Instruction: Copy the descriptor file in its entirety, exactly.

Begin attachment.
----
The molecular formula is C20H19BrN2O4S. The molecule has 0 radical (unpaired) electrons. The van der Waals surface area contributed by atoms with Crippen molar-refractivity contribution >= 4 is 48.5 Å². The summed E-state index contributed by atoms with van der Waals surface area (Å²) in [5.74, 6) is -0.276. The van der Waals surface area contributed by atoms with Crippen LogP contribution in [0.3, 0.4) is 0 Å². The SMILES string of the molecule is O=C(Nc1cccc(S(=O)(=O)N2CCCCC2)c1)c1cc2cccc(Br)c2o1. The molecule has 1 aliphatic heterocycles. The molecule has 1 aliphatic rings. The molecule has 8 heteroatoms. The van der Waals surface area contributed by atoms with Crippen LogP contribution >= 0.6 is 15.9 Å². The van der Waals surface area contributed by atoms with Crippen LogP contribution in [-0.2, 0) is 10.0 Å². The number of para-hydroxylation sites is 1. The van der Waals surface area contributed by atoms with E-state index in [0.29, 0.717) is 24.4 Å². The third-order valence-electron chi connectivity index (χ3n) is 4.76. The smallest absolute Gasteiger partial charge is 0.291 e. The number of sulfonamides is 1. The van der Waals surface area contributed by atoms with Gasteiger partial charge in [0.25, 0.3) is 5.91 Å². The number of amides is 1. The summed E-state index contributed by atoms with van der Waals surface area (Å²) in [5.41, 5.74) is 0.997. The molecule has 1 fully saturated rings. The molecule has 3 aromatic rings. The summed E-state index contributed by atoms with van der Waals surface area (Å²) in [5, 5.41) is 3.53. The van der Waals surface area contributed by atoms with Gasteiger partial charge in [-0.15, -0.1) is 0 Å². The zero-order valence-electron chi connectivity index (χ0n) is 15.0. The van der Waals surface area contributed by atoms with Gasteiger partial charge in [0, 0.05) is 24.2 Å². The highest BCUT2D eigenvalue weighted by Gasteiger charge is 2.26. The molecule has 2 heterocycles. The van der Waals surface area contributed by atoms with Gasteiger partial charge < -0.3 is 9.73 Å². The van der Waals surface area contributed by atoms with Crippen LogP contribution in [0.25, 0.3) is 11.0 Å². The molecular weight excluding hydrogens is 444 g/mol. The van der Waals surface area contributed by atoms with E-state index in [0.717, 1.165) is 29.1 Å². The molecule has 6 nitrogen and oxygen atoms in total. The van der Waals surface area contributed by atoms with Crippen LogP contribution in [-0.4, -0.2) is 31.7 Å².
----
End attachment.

The molecular formula is C20H19BrN2O4S. The molecule has 0 radical (unpaired) electrons. The van der Waals surface area contributed by atoms with Crippen molar-refractivity contribution >= 4 is 48.5 Å². The summed E-state index contributed by atoms with van der Waals surface area (Å²) in [5.74, 6) is -0.276. The van der Waals surface area contributed by atoms with Crippen LogP contribution in [0.3, 0.4) is 0 Å². The SMILES string of the molecule is O=C(Nc1cccc(S(=O)(=O)N2CCCCC2)c1)c1cc2cccc(Br)c2o1. The molecule has 1 aliphatic heterocycles. The molecule has 1 aliphatic rings. The molecule has 8 heteroatoms. The van der Waals surface area contributed by atoms with Crippen LogP contribution >= 0.6 is 15.9 Å². The van der Waals surface area contributed by atoms with Crippen LogP contribution in [-0.2, 0) is 10.0 Å². The number of para-hydroxylation sites is 1. The van der Waals surface area contributed by atoms with E-state index in [0.29, 0.717) is 24.4 Å². The third-order valence-electron chi connectivity index (χ3n) is 4.76. The smallest absolute Gasteiger partial charge is 0.291 e. The number of sulfonamides is 1. The van der Waals surface area contributed by atoms with Gasteiger partial charge in [0.25, 0.3) is 5.91 Å². The number of amides is 1. The summed E-state index contributed by atoms with van der Waals surface area (Å²) in [5.41, 5.74) is 0.997. The molecule has 1 fully saturated rings. The molecule has 3 aromatic rings. The summed E-state index contributed by atoms with van der Waals surface area (Å²) in [5, 5.41) is 3.53. The van der Waals surface area contributed by atoms with Gasteiger partial charge in [-0.15, -0.1) is 0 Å². The zero-order valence-electron chi connectivity index (χ0n) is 15.0. The van der Waals surface area contributed by atoms with Gasteiger partial charge in [0, 0.05) is 24.2 Å². The highest BCUT2D eigenvalue weighted by Gasteiger charge is 2.26. The molecule has 2 heterocycles. The van der Waals surface area contributed by atoms with Gasteiger partial charge < -0.3 is 9.73 Å². The van der Waals surface area contributed by atoms with Crippen LogP contribution in [0.25, 0.3) is 11.0 Å². The molecular weight excluding hydrogens is 444 g/mol. The van der Waals surface area contributed by atoms with E-state index in [0.717, 1.165) is 29.1 Å². The molecule has 6 nitrogen and oxygen atoms in total. The van der Waals surface area contributed by atoms with Crippen LogP contribution in [-0.4, -0.2) is 31.7 Å².